Tuesday, August 04, 2009

Ishii Sogo pays tribute to Yamada Tatsuo

Yamada Tatsuo (centre), a prolific supporting actor who appeared in around 100 films including "The Sinking of Japan", "Ashura" and the upcoming "The Sun That Doesn't Set", and also attended high school in Toyama with future filmmaker Takita Yojiro who would later direct him in "When the Last Sword is Drawn" and "Departures", died of stomach cancer on July 26th at the age of 53.

To many people though, including myself, he will always be remembered for his 1980 screen debut as Jin, the indestructible protagonist of Ishii Sogo's Mad Max-inspired violent opus "Crazy Thunder Road". 13 years later, he reunited with Ishii to play an older, wearied but still rebellious version of the same character in "Street Noise", a short instalment in the director's 1993 omnibus "Tokyo Blood". This marked Ishii's return to filmmaking after a protracted absence, and Yamada's presence also represented a fond farewell of sorts to the style of frenzied, kinetic cinema he'd become associated with before exploring a new internalised, metaphysical approach.

Ishii remained silent on his close friend's death until August 3rd, when he posted this moving tribute on his website.

Encountering actors and crew members is a truly wondrous experience that feels like a gift from above.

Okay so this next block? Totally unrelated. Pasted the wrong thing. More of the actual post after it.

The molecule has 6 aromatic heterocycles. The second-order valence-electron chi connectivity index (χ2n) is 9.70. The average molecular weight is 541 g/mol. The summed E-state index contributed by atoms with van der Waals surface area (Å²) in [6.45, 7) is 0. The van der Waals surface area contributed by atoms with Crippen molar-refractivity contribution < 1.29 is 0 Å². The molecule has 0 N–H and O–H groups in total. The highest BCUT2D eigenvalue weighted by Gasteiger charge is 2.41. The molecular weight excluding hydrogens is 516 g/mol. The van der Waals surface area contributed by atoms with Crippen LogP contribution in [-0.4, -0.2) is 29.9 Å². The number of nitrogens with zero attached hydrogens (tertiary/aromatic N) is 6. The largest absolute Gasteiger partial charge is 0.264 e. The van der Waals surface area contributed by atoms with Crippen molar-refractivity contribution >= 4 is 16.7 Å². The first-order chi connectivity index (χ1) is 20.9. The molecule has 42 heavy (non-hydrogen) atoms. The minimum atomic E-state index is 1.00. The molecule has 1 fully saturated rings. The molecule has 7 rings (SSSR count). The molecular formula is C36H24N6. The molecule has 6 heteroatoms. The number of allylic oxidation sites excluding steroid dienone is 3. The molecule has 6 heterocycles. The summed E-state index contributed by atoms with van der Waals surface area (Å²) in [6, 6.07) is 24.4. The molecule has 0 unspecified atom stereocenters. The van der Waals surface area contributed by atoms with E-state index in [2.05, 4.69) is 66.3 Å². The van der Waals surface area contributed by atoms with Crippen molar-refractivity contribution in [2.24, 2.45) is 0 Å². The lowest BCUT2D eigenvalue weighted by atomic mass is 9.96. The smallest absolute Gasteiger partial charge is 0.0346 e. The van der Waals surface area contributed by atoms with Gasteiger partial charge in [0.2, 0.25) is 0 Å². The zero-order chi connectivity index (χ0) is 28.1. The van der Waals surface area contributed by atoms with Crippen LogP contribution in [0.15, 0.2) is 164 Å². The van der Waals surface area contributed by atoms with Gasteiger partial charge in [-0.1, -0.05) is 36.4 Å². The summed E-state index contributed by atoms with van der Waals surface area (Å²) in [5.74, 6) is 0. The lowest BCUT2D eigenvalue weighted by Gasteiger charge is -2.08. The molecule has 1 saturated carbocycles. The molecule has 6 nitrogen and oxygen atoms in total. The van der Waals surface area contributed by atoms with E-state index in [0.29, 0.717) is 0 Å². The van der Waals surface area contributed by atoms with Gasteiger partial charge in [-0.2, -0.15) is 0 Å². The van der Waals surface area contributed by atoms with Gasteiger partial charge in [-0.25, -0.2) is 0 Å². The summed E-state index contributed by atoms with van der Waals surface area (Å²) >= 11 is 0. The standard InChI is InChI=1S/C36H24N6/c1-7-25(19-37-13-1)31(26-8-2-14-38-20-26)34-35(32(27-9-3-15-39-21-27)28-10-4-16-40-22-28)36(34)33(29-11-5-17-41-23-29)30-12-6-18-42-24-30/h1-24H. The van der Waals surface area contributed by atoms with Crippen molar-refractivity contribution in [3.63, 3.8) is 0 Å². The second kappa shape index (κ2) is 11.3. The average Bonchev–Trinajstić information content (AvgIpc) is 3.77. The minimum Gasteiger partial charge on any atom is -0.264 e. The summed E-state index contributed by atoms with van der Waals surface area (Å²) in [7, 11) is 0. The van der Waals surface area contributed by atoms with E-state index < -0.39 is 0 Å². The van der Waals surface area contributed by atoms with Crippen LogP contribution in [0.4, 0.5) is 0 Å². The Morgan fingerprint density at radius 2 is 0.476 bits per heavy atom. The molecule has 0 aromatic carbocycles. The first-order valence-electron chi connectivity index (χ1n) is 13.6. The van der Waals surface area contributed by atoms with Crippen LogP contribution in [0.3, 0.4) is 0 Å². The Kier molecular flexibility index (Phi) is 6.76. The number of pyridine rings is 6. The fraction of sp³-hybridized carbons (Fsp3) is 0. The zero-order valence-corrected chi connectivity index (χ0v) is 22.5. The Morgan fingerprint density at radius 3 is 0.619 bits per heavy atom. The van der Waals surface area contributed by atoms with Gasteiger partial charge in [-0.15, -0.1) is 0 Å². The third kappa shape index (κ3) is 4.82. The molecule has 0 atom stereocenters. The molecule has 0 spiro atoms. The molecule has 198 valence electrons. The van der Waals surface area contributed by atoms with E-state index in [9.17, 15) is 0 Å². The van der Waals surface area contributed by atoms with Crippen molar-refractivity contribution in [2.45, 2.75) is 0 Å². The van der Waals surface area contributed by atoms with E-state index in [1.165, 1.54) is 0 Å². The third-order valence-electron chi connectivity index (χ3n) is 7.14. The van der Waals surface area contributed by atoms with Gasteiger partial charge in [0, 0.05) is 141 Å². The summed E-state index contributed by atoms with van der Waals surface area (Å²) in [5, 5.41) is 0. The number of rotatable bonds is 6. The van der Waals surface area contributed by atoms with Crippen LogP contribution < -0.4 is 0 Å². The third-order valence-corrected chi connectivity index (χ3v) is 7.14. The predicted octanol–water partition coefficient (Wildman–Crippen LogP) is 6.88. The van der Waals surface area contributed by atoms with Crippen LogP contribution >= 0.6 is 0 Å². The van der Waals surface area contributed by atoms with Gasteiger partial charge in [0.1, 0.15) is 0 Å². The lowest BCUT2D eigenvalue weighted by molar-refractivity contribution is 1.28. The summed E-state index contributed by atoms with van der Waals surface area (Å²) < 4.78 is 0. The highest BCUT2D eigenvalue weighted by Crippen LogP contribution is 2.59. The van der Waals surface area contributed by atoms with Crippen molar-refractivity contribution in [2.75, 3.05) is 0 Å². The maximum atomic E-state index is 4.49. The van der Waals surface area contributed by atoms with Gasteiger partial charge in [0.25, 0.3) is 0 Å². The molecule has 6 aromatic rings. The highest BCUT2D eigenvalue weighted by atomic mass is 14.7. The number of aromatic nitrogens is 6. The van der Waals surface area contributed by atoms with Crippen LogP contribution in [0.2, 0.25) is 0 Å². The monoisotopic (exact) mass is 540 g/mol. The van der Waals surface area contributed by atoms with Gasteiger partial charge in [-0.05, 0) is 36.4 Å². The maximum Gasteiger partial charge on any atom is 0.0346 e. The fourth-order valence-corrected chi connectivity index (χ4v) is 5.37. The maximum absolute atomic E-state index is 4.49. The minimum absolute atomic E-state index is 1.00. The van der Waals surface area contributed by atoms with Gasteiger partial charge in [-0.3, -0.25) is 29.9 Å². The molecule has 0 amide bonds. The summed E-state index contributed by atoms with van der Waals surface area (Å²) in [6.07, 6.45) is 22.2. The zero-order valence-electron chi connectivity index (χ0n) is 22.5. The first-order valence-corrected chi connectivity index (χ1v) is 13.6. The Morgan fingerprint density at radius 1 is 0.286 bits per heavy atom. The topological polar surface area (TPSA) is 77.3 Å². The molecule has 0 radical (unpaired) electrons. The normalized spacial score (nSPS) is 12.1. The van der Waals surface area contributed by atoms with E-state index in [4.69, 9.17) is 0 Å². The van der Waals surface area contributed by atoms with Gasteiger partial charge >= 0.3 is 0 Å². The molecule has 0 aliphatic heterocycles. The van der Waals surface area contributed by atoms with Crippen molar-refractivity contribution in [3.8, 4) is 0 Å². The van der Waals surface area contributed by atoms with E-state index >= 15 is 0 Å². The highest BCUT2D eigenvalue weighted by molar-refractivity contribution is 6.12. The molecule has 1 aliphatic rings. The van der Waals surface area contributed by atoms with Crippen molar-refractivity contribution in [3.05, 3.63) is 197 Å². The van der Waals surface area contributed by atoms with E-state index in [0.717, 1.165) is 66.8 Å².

For me, Tatsu was my eternal star.

He was generally known as a distinguished supporting actor, but Yamada Tatsuo was always the star in my films.

Ultimately we only worked on two films together, but we shared a rivalry between actor and a director in which neither of us would budge an inch. There was no such thing as an easy job when we worked together, and there was always an unspoken rule between us that there would be absolutely no possibility of working together if we weren't able to invest over 100% of our energies in a project.

Tatsu was also one of the few people who had a profound understanding of the essence of the kind of films I wanted to make, and it would have been unthinkable for me to accept an offer of a job that he didn't approve of.

When "Crazy Thunder Road" was screened at the Kanazawa Film Festival in September of 2007, he kindly came as a guest, and although he was a man of few words and very good at hiding his true feelings behind humour, for the first time ever he spoke with me earnestly and fondly about the time we made the film. Afterwards, he joined me for a drink even though he was obviously in a bad way, and our robust discussion about the kind of films we'd make together next eventually turned out to be the last time we'd ever talk.

I'll never forget the happy, melancholy, and relaxed look on Tatsu's face back then.
Just as everyone would imagine, Tatsu was a real man's man, while at the same time he was also a very sensitive soul.

Of the new scripts I've completed, a few were written with Tatsu in mind.

I am once again angered by my own pathetic inability to get a new film off the ground in time.

I'm sorry.

I am filled with regret. And sadness.
Yesterday's films no longer exist.
Tomorrow's films are yet to be known.
All we have now are the films of today.

In memory of Yamada Tatsuo.

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